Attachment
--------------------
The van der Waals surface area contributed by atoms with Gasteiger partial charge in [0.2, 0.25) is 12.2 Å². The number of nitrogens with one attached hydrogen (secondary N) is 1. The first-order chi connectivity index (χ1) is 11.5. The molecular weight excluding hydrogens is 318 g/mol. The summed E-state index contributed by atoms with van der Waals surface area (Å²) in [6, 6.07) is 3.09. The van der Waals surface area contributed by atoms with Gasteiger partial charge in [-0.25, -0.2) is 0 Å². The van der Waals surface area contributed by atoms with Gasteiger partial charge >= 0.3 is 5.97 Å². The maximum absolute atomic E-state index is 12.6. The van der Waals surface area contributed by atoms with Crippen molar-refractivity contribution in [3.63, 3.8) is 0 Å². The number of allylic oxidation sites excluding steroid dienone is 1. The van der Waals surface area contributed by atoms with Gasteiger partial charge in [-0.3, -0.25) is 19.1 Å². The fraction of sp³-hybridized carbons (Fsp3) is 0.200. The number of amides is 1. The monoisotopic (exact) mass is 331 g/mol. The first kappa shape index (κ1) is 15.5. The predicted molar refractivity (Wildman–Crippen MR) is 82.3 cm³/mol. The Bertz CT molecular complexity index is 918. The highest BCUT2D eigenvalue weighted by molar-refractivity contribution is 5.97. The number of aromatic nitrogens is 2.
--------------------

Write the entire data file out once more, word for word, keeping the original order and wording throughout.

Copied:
The van der Waals surface area contributed by atoms with Gasteiger partial charge in [0.2, 0.25) is 12.2 Å². The number of nitrogens with one attached hydrogen (secondary N) is 1. The first-order chi connectivity index (χ1) is 11.5. The molecular weight excluding hydrogens is 318 g/mol. The summed E-state index contributed by atoms with van der Waals surface area (Å²) in [6, 6.07) is 3.09. The van der Waals surface area contributed by atoms with Gasteiger partial charge in [-0.25, -0.2) is 0 Å². The van der Waals surface area contributed by atoms with Gasteiger partial charge >= 0.3 is 5.97 Å². The maximum absolute atomic E-state index is 12.6. The van der Waals surface area contributed by atoms with Crippen molar-refractivity contribution in [3.63, 3.8) is 0 Å². The number of allylic oxidation sites excluding steroid dienone is 1. The van der Waals surface area contributed by atoms with Gasteiger partial charge in [-0.3, -0.25) is 19.1 Å². The fraction of sp³-hybridized carbons (Fsp3) is 0.200. The number of amides is 1. The monoisotopic (exact) mass is 331 g/mol. The first kappa shape index (κ1) is 15.5. The predicted molar refractivity (Wildman–Crippen MR) is 82.3 cm³/mol. The Bertz CT molecular complexity index is 918. The highest BCUT2D eigenvalue weighted by molar-refractivity contribution is 5.97. The number of aromatic nitrogens is 2.